Mark 7:3-8 (NIV)
(The Pharisees and all the Jews do not eat unless they give their hands a ceremonial washing, holding to the tradition of the elders.  When they come from the marketplace they do not eat unless they wash. And they observe many other traditions, such as the washing of cups, pitchers and kettles. )  So the Pharisees and teachers of the law asked Jesus, “Why don’t your disciples live according to the tradition of the elders instead of eating their food with `unclean’ hands?”  He replied, “Isaiah was right when he prophesied about you hypocrites; as it is written: ” `These people honor me with their lips, but their hearts are far from me.  They worship me in vain; their teachings are but rules taught by men.’  You have let go of the commands of God and are holding on to the traditions of men.”
When my children were still very young they knew two big words-psychological and hypocrite. The first was introduced by my adopted daughter’s precipitous mental slide.
The second was my adopted son’s favorite go-to epithet for any of us who opposed him.
I always thought his use of the word ironic. Now I think–more tragic and disfiguring. He was consumed by appearing one way and hiding who he was in secret.
The Pharisees and teachers of the law saw themselves as the good guys.. They were the power players. But they were so consumed by the appearance, the trappings of clean, they abandoned the pursuit of holy.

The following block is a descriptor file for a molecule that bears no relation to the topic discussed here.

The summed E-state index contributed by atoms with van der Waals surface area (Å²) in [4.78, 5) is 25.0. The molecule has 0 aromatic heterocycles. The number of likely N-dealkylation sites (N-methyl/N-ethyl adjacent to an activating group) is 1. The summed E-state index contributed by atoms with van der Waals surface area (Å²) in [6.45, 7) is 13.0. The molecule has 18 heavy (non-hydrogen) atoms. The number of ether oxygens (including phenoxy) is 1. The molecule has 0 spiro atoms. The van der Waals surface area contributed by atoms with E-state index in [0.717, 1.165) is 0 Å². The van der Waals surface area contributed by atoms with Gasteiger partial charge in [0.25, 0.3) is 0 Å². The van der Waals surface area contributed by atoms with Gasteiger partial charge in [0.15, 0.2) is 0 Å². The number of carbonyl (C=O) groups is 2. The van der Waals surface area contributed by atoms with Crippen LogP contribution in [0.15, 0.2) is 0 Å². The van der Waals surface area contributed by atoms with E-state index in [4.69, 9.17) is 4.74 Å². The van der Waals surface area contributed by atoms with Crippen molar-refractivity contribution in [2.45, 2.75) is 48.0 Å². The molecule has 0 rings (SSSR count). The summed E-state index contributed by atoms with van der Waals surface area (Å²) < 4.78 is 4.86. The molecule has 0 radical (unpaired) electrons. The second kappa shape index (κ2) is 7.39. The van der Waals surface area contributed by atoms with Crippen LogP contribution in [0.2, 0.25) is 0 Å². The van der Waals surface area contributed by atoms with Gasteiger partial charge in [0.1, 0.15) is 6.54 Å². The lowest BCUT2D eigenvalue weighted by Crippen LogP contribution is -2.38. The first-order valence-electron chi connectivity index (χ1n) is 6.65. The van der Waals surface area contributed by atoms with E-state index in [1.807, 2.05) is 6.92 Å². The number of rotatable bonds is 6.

Holy should freak us all out. Holy is scary.
Until holy becomes a man and that man quotes Isaiah and then that man lives out holy all the way to a Cross. Perhaps then it should scare us more.
Lent is about the unclean hands and heart–lifted in honor of a sacrifice so unbearable that only it, only He can make us clean.
Making hypocrites into honest men? Same thing as resurrection.
We have lost our history of words. The word demon comes from Latin which comes from Greek which is linked to Hebrew concepts of spirits, messengers, idols, and gods.
Socrates wrote about having a guiding spirit which counseled him. Plato discussed these spirit entities with a secular focus.
We moderns are uncomfortable with the idea–an invisible world of possibly invasive personalities?
The English translation of the Bible draws clear lines between angels (malak messenger) and demon (daemon spirit, idol).
Do we think that in our material world these have dissipated like a primordial mist?
Or are they still there? Trapped unless we listen? Perhaps we need to revisit Socrates and look closely at the way evil moves in the world. And good as well, depending on the power of the voices in our heads?